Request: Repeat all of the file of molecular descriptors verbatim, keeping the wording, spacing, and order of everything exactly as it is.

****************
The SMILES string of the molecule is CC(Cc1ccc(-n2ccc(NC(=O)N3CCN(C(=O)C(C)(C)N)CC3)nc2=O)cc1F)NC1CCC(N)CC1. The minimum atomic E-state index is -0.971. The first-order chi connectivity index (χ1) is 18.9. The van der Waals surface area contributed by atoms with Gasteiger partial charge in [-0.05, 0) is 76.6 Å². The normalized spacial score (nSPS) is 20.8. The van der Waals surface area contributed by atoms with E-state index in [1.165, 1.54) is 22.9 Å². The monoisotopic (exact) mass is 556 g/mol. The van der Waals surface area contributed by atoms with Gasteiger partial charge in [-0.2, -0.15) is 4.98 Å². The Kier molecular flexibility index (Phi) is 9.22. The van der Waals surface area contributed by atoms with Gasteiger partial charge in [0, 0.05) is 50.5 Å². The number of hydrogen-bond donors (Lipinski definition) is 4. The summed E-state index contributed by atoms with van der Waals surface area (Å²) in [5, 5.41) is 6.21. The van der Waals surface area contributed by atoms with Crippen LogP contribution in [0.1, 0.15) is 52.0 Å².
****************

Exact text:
The SMILES string of the molecule is CC(Cc1ccc(-n2ccc(NC(=O)N3CCN(C(=O)C(C)(C)N)CC3)nc2=O)cc1F)NC1CCC(N)CC1. The minimum atomic E-state index is -0.971. The first-order chi connectivity index (χ1) is 18.9. The van der Waals surface area contributed by atoms with Gasteiger partial charge in [-0.05, 0) is 76.6 Å². The normalized spacial score (nSPS) is 20.8. The van der Waals surface area contributed by atoms with E-state index in [1.165, 1.54) is 22.9 Å². The monoisotopic (exact) mass is 556 g/mol. The van der Waals surface area contributed by atoms with Gasteiger partial charge in [-0.2, -0.15) is 4.98 Å². The Kier molecular flexibility index (Phi) is 9.22. The van der Waals surface area contributed by atoms with Gasteiger partial charge in [0, 0.05) is 50.5 Å². The number of hydrogen-bond donors (Lipinski definition) is 4. The summed E-state index contributed by atoms with van der Waals surface area (Å²) in [5, 5.41) is 6.21. The van der Waals surface area contributed by atoms with Crippen LogP contribution in [0.1, 0.15) is 52.0 Å².